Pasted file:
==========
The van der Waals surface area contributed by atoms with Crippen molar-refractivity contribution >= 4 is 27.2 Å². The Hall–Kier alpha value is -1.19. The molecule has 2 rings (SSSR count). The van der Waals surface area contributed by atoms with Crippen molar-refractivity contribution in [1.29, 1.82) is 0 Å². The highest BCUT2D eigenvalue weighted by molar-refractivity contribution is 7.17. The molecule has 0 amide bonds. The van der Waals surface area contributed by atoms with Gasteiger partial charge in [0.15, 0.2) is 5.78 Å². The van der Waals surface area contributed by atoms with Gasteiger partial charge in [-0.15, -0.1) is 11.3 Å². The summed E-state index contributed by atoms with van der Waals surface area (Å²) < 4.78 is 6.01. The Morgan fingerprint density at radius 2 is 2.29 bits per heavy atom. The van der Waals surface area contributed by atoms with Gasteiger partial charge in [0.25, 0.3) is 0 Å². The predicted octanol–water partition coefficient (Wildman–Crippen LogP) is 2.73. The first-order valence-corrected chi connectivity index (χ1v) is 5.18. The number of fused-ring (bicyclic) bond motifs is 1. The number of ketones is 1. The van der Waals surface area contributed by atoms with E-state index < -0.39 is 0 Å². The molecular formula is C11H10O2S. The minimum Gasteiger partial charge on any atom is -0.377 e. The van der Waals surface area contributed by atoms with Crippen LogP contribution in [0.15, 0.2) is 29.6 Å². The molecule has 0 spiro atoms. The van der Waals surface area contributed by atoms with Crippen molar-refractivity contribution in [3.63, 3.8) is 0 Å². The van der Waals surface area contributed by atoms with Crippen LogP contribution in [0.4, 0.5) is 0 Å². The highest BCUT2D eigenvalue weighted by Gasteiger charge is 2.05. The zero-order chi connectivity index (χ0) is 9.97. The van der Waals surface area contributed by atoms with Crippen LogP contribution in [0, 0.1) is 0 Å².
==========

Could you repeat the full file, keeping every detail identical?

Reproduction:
The van der Waals surface area contributed by atoms with Crippen molar-refractivity contribution >= 4 is 27.2 Å². The Hall–Kier alpha value is -1.19. The molecule has 2 rings (SSSR count). The van der Waals surface area contributed by atoms with Crippen molar-refractivity contribution in [1.29, 1.82) is 0 Å². The highest BCUT2D eigenvalue weighted by molar-refractivity contribution is 7.17. The molecule has 0 amide bonds. The van der Waals surface area contributed by atoms with Gasteiger partial charge in [0.15, 0.2) is 5.78 Å². The van der Waals surface area contributed by atoms with Gasteiger partial charge in [-0.15, -0.1) is 11.3 Å². The summed E-state index contributed by atoms with van der Waals surface area (Å²) < 4.78 is 6.01. The Morgan fingerprint density at radius 2 is 2.29 bits per heavy atom. The van der Waals surface area contributed by atoms with Gasteiger partial charge in [0.25, 0.3) is 0 Å². The predicted octanol–water partition coefficient (Wildman–Crippen LogP) is 2.73. The first-order valence-corrected chi connectivity index (χ1v) is 5.18. The number of fused-ring (bicyclic) bond motifs is 1. The number of ketones is 1. The van der Waals surface area contributed by atoms with E-state index < -0.39 is 0 Å². The molecular formula is C11H10O2S. The minimum Gasteiger partial charge on any atom is -0.377 e. The van der Waals surface area contributed by atoms with Crippen LogP contribution in [0.15, 0.2) is 29.6 Å². The molecule has 0 spiro atoms. The van der Waals surface area contributed by atoms with Crippen molar-refractivity contribution in [3.63, 3.8) is 0 Å². The van der Waals surface area contributed by atoms with Crippen LogP contribution in [0.4, 0.5) is 0 Å². The highest BCUT2D eigenvalue weighted by Gasteiger charge is 2.05. The zero-order chi connectivity index (χ0) is 9.97. The van der Waals surface area contributed by atoms with Crippen LogP contribution in [0, 0.1) is 0 Å².